Keywords: Intimate partner violence, obstetric violence, perinatal period





  1. Van Parys AS, Verhamme A, Temmerman M, Verstraelen H. Intimate partner violence and pregnancy: A systematic review of interventions. PLoS One 2014;9:e85084.
  2. Stewart DE, Vigod SN, MacMillan HL, Chandra PS, Han A, Rondon MB, et al. Current reports on perinatal intimate partner violence. Curr Psychiatry Rep 2017;19:26.
  3. Fairbrother N, Woody SR. Fear of childbirth and obstetrical events as predictors of postnatal symptoms of depression and post-traumatic stress disorder. J Psychosom Obstet Gynaecol 2007;28:239-42.
  4. Bhattacharya S. Silent voices: Institutional disrespect and abuse during delivery among women of Varanasi district, Northern India. 2018:1-8.
  5. Stewart DE, Chandra PS. WPA international competency-based curriculum for mental health providers on intimate partner violence and sexual violence against women. World Psychiatry 2017;16:223-4.
  6. Bowser D, Hill MP. Exploring Evidence for Disrespect and Abuse in Facility-Based Childbirth Report of a Landscape Analysis; 2010.
  7. WHO Reproductive Health Library. WHO Recommendation on the Method for Clinical Diagnosis of Intimate Partner Violence in Pregnancy. Geneva: World Health Organization, the WHO Reproductive Health Library; 2016.



  S 11: Role of family therapy in substance use disorder Top


Gauri Shanker Kaloiya, Rachana Bhargava,

B. N. Subodh, Aniruddha Basu1

Department of Psychiatry, AIIMS, New Delhi,1Department of Psychiatry, AIIMS, Rishikesh, Uttarakhand, India.

E-mail: draniruddhabasu@gmail.com

Topics and Speakers

Introduction and Overview: Gauri ShankerKaloiya.

Details of Assessment: Rachana Bhargava.

Evidence base of efficacy Subodh BN.

Conclusion and future directions: Aniruddha Basu.

Learning Objectives





  • Principles of assessment of family therapy
  • Evidence base: comparison with other modes
  • Future directions.


Family therapy is one of the most effective among the psychotherapies for management of substance use disorders. It is particularly effective for adolescents and in the Indian context where family is an integral part of ones' life. Different schools of thought for example structural model, systemic model have tried to influence family therapy. Family therapy in general requires detailed assessment of the family structure, communication patterns in the specific socio-cultural milieu. Among the different types of family therapy, multidimensional family therapy has one of the best evidence of efficacy. Alcohol use disorders have been most researched – though there is evidence in all substance use disorders. Also the different modes of therapies needs to be modified in view of different cultural milieu. A recent attempt by UNODC in this context in appreciable. However, such cultural adaptation needs to be tested and validated in different cultures for its maximum efficacy.

Introduction and Overview: The different schools and application in substance use disorders will be discussed. Details of Assessment – Detailed modes of assessment and principles ranging from coercive techniques to systemic modality will be discussed.

Evidence Base of Efficacy: Most evidence is or multidimensional therapy in adolescents though more research is needed.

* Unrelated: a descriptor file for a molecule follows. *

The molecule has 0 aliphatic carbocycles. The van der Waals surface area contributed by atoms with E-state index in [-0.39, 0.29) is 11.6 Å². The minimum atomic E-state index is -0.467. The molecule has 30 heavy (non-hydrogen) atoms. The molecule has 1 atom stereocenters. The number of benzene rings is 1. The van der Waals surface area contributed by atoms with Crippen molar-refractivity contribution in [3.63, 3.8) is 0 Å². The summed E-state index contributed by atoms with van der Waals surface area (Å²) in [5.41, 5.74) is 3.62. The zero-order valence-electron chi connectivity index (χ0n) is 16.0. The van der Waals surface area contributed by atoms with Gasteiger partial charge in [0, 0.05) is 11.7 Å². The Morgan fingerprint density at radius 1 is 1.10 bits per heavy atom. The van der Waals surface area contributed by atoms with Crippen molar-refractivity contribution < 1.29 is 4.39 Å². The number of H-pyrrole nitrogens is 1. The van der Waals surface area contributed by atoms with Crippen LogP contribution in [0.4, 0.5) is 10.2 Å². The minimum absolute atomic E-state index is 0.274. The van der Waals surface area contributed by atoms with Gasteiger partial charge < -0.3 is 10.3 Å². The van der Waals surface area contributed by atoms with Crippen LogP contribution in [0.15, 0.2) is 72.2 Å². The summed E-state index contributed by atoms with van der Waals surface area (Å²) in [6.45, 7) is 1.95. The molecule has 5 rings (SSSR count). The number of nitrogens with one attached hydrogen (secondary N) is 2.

Conclusion and Future Directions: cultural adaptation and need for innovation in different cultures is required.

Keywords: Culture, family, substance use





  1. Kumpfer KL, Alvarado R. Family-strengthening approaches for the prevention of youth problem behaviors. Am Psychol 2003;58:457-65.
  2. Liddle HA, Dakof GA, Parker K, Diamond GS, Barrett K, Tejeda M. Multidimensional family therapy for adolescent drug abuse: Results of a randomized clinical trial. Am J Drug Alcohol Abuse 2001;27:651-88.



  S 12: Domestic violence and mental health in digital age Top


Gagan Hans, Vaibhav Patil, Ragul Ganesh

Department of Psychiatry, AIIMS, New Delhi, India. E-mail: gaganhans23@gmail.com

Topics and Speakers

Cyber Violence: A changing paradigm of Domestic Violence and Mental Health: Gagan Hans.

Impact of cyber violence on children and adolescents: Vaibhav Patil.

Effective legislation, Care givers response and support for victims of Online abuse: Ragul Ganesh.

Learning Objectives

Discussion of newer challenges in domestic violence and its impact on the mental health of the victims especially women and children.

The world in which domestic abuse is perpetrated is changing, but domestic abuse persists at worrying levels.[1] Perpetrators of domestic abuse now routinely use technology and social media to control and instil fear in those they victimise. The online world is frequently used as a vehicle for coercive control, giving perpetrators more opportunities to monitor, humiliate, threaten and abuse. This puts the vulnerable population especially women and children at risk of developing significant mental health problems. In addition, today's children and adolescents are immersed in both traditional and new forms of digital media. Risks of such media include negative health effects on sleep, attention, and learning; a higher incidence of obesity and depression; exposure to inaccurate, inappropriate, or unsafe content and contacts; and compromised privacy and confidentiality.[2] Online abuse must be recognised by the Government, judiciary and all relevant agencies as a harmful form of domestic abuse and violence against females and children. The crime must be sanctioned robustly, without blaming victims. Policies, strategies, training and awareness-raising on domestic abuse and coercive control by Government, statutory agencies and support services – including specialist domestic abuse services – must routinely cover the nature and impact of online abuse, and highlight the extent of the overlap between offline and online forms of the crime. Specialist services and practitioners have a critical role in supporting victims, raising awareness and gathering evidence and expertise, preventing further harm, and supporting long-term safety and recovery – both on and offline.[1]